At 100 Years Old, Bentley Still Has a Bright Future

Celebrating the centenary of the British luxury automaker, from the Mediterranean to Manhattan

For any brand to remain in business for a century is impressive, but a small British luxury automaker headquartered in the countryside doing so proves even more so. In their 100th year of existence, Bentley shows no signs of slowing. It’s seemingly been nonstop for the team based in Crewe, England this year: launching new generations of the Continental GT and Flying Spur, showing off the jaw-dropping EXP 100 GT concept and bringing their first plug-in hybrid to market with the Bentayga.

In addition to bringing new vehicles to market and giving us a glimpse of what they think sustainable luxury will look like in 2035, Bentley has shared their rich history throughout the year in grand fashion. The carmaker also achieved the production car record at Pikes Peak this year with the W12 Continental GT.

Later in the summer at the Salon Privé Concours d’Élégance at Blenheim Palace Bentley set another record—this time for the largest gathering of Bentleys in history: 1,312 in total, ranging from the earliest models to the latest. A month later, 100 cars representing key eras cruised through the streets of Manhattan in an all-Bentley parade.

Last month, they oversaw the transition to sourcing power from the world’s largest solar panel installation on a carpark and became the UK’s first luxury automaker to have their headquarters certified by the Carbon Trust to PAS 2060 standards. Having begun the process in 1999 by achieving the ISO 14001 environmental management standard, this announcement positions Bentley as the most progressive manufacturer of pure luxury vehicles in the marketplace.

Having gotten our first taste of what the future of sustainable luxury feels like while driving the Bentayga Hybrid, we look forward to seeing each vehicle in the Bentley product line gain a hybrid variant by 2023, ahead of Bentley’s first fully electric vehicle arriving in 2025. We can only hope to see Bentley implement as many elements of the EXP 100 GT, given its use of upcycled materials wherever possible—such as paint produced from a process using rice-husk ash (a byproduct of the rice industry) or seating surfaces made from Vegea, a 100% organic leather-like material.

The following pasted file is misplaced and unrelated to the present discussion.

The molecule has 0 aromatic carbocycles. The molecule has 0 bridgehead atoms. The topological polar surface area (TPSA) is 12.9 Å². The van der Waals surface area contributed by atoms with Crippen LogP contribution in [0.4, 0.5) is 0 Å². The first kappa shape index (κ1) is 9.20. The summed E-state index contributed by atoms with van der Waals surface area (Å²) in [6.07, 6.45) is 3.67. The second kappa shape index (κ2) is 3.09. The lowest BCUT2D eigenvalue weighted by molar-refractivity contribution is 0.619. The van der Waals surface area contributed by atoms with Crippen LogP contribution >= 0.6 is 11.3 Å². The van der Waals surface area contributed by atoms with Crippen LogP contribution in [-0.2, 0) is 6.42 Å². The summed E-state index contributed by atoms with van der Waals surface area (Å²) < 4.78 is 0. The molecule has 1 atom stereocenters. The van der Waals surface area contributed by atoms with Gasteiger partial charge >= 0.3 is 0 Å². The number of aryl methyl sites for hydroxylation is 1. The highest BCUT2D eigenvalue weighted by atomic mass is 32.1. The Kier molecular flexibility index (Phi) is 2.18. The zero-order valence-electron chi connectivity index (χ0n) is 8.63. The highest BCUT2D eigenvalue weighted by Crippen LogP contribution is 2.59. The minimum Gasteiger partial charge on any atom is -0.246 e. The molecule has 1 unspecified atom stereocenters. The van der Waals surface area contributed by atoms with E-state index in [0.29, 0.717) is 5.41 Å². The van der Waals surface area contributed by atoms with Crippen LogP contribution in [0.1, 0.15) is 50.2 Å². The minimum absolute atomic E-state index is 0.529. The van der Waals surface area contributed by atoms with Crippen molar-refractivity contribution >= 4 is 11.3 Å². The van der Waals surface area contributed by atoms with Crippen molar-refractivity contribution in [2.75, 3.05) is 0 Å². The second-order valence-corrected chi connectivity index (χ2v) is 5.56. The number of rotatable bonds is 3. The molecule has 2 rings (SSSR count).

While the EXP 100 GT offers a roadmap of where Bentley might like to head, there are also common threads in the 2020 Continental GT and 2020 Flying Spur. Both vehicles have been thoroughly modernized—a welcome change following previous generations that were languishing with outdated technology and lackluster design. The Continental GT is possibly the most impressive 2+2 sport tourer on the market, while the Flying Spur is an incredibly appealing sedan. With elegant sculpted exteriors and gorgeous ergonomic cabins, these two models are positioned to remain relevant in an increasingly competitive market.

They’re interested in manufacturing thoroughly modern cars that are positioned to be future classics. It makes sense then, that during their centenary celebrations they’ve tasked their latest group of trainees in their apprenticeship program to painstakingly restore a 1923 3.0L four-cylinder engine, and had Mulliner (Bentley’s bespoke vehicle division since the 1970s) re-create the 1939 Bentley Corniche that was lost at the outbreak of WWII. The former exemplifies Bentley’s early innovation that would lead to iconic motors like the 4.5-liter Blower. (The latter provides the missing link that brought streamlined design to the brand—resulting in the iconic Bentley R-Type Continental of the ’50s.) In fact, the Mulliner division will build a dozen new 1929 4.5-liter Team Blowers. These vehicles will be the first pre-war continuation models produced by an automaker and will be brought to life by reverse-engineering one of Sir Tim Birkin’s Blowers that’s part of Bentley’s heritage collection.

The brand is undertaking this endeavor because the unique experience of human and analog machine is still worth sharing—something we enjoyed while riding in a 1929 three-liter alongside other pre-war Bentleys around Laguna Seca Raceway during the Rolex Monterey Motorsports Reunion. While we’ve had many memorable experiences behind the wheel of a Bentley this past year (plowing through snow in a Bentayga in Vermont, hustling a Continental GT convertible alongside the Pacific in Mendocino county, soaring in the Flying Spur above the Mediterranean) and riding in the the vehicle Ettore Bugatti called “the fastest lorry in the world” at Laguna Seca was simply remarkable. 

An afternoon in a Bentley proves the brand is special and this year especially, historic. There are nods to the past everywhere—from inviting natural wood accents to the knurled dials and analog gauges on the back of the rotating infotainment screens. There’s no doubt one is riding in a proper British luxury car deserving of the flying B mounted above the grille.

Images by Andrew Maness